CHARLESTON, W.Va. – Business owners impacted by last month’s water crisis said they are still feeling the pinch.

Nearly five weeks after chemicals leaked into the Elk River and contaminated the drinking water of 100,000 West Virginia American Water customers, several business owners sat down with Second District Congresswoman Shelley Moore Capito Wednesday to share their stories. That meeting took place at the Charleston Area Alliance.

Jennifer Smith/MetroNews

Charleston area business owners had a roundtable discussion Wednesday with Second District Congresswoman Shelley Moore Capito on the impacts of chemical leak/water emergency.

Anderson Haughey, who operates five McDonald’s in the region, explained three of his restaurants were impacted by the Do Not Use order.

“Being down for 7 days at 3 restaurants is a large amount of money! Then you still have costs,” he stressed. “You’re still heating the building and paying other bills.”

That doesn’t count the thousands of dollars Haughey shelled out for new filters for his soda machines. He said his restaurants in Winfield, Nitro and Cross Lanes are busy places but not as busy as before the water crisis.

“[Business] has steadily come back,” he said. “ I think as people gain a little bit of assurance, it’s just one of those things that time is going to be the key.”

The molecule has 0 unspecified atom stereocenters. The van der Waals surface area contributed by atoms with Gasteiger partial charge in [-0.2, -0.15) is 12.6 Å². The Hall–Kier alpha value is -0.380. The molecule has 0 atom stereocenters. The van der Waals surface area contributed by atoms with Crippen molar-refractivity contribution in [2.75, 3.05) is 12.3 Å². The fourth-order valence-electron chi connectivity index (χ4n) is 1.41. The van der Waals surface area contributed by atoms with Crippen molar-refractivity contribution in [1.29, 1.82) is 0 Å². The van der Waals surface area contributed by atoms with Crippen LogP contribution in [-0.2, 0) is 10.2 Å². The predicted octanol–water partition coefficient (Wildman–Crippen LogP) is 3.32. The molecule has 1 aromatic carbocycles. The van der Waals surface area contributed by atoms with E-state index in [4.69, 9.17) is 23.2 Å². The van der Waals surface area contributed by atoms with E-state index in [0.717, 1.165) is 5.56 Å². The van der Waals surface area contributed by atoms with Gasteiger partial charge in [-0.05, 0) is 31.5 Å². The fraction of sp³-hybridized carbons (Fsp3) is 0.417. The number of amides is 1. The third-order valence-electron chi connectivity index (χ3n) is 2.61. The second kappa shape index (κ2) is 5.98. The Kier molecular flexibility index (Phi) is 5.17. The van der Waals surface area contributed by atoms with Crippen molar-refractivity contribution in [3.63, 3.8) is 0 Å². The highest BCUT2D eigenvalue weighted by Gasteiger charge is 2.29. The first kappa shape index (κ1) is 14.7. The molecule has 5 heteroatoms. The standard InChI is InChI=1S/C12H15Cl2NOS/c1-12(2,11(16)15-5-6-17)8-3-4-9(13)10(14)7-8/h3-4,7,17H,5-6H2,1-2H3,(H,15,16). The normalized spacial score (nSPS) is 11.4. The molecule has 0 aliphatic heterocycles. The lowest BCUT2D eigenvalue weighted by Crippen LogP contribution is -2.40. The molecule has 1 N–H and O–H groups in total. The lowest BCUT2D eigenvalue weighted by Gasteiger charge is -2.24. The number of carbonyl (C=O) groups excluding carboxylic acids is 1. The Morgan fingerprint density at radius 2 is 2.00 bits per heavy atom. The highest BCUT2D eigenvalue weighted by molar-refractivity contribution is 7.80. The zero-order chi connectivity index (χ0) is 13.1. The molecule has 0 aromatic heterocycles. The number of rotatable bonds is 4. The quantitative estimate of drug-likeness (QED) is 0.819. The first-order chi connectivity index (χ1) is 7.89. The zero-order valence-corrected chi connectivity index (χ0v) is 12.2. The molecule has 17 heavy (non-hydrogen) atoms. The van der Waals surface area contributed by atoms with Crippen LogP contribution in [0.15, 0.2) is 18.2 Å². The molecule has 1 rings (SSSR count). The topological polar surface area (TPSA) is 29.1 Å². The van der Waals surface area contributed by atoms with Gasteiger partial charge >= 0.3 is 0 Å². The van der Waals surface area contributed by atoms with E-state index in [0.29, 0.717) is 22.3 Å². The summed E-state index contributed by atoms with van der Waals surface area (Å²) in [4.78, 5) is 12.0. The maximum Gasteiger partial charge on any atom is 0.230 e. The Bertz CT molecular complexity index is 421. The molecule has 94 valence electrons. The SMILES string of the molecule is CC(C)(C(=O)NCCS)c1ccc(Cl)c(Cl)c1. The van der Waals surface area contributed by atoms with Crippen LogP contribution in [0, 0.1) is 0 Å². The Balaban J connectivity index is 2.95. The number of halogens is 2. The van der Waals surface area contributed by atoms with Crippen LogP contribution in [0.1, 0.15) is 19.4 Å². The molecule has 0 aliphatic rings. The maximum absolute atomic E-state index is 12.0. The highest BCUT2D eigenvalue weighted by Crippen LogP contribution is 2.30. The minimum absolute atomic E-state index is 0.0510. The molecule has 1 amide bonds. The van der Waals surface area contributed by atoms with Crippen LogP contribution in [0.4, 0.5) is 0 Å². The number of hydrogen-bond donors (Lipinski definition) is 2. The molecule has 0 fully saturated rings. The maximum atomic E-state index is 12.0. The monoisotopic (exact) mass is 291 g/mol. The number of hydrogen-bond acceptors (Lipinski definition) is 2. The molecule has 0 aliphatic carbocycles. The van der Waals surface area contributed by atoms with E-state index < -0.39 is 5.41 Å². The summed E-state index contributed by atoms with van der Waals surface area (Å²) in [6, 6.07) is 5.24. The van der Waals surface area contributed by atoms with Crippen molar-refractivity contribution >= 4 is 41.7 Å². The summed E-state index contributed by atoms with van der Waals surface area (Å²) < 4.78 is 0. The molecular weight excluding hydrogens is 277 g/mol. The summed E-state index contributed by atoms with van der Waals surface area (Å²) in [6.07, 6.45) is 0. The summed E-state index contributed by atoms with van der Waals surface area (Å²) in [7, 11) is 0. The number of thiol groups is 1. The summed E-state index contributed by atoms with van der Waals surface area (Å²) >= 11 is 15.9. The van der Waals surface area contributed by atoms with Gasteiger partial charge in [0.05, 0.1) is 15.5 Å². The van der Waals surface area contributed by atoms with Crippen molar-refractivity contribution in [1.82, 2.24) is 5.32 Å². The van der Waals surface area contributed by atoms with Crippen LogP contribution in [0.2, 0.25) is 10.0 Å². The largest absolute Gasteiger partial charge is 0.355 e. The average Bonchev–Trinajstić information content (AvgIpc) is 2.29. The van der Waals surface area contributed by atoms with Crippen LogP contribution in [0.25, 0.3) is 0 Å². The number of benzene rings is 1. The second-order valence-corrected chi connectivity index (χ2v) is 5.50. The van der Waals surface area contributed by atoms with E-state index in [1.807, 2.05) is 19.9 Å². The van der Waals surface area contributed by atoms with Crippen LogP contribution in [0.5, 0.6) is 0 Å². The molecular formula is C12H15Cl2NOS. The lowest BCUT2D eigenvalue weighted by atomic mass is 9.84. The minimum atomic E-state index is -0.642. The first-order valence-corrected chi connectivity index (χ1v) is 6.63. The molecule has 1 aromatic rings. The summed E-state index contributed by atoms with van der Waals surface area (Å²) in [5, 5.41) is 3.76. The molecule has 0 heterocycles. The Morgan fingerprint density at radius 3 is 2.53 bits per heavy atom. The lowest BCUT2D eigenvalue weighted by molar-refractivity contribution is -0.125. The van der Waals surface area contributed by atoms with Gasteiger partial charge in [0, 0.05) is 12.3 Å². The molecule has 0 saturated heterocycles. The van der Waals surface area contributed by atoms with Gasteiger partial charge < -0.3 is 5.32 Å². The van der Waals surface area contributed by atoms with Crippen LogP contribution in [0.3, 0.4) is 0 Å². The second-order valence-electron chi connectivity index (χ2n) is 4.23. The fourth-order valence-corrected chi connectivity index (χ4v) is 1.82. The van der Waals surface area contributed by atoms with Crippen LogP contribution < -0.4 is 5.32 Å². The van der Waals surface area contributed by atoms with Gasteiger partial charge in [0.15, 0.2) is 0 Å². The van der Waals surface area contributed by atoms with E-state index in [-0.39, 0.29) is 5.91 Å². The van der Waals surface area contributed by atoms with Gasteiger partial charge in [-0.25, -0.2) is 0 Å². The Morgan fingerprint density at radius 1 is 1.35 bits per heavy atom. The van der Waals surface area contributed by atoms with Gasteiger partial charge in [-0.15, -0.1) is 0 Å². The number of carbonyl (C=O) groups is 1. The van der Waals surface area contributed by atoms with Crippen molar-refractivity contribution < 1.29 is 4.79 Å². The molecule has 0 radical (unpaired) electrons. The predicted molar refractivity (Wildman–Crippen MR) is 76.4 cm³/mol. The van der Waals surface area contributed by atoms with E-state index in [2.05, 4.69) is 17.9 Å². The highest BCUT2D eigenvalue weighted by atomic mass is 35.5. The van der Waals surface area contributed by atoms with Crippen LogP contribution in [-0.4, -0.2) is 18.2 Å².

Tom Minturn, the owner of Chick-fil-A at Southridge in South Charleston, has taken additional steps.

“We’ve actually done some independent testing of our water and it came back non-detectable but at the same time, people say they trust Chick-fil-A, they just don’t trust the water company,” according to Minturn.

And just like Haughey, Minturn said business is down. On top of all of that, when Minturn filed a claim with his insurance company he got some bad news.

“Our insurance company ended up denying our claims. Travelers Insurance is running from the situation we feel like,” stressed Minturn. “It’s been tough!”

In fact, of the dozen or so business owners who attended the meeting only one person hasn’t been turned down by their insurance company for coverage of the water crisis and that’s because he hasn’t heard back yet.

Minturn and Haughey both agreed until West Virginia American Water and local health officials say the water is “safe” to drink some customers won’t be back.

“Somebody needs to step up and tell these people that the water is safe and make them feel comfortable about drinking it again,” Haughey insisted.

Congresswoman Capito plans to meet with the CDC again next week. She said she’ll bring the business owners’ concerns to their attention.

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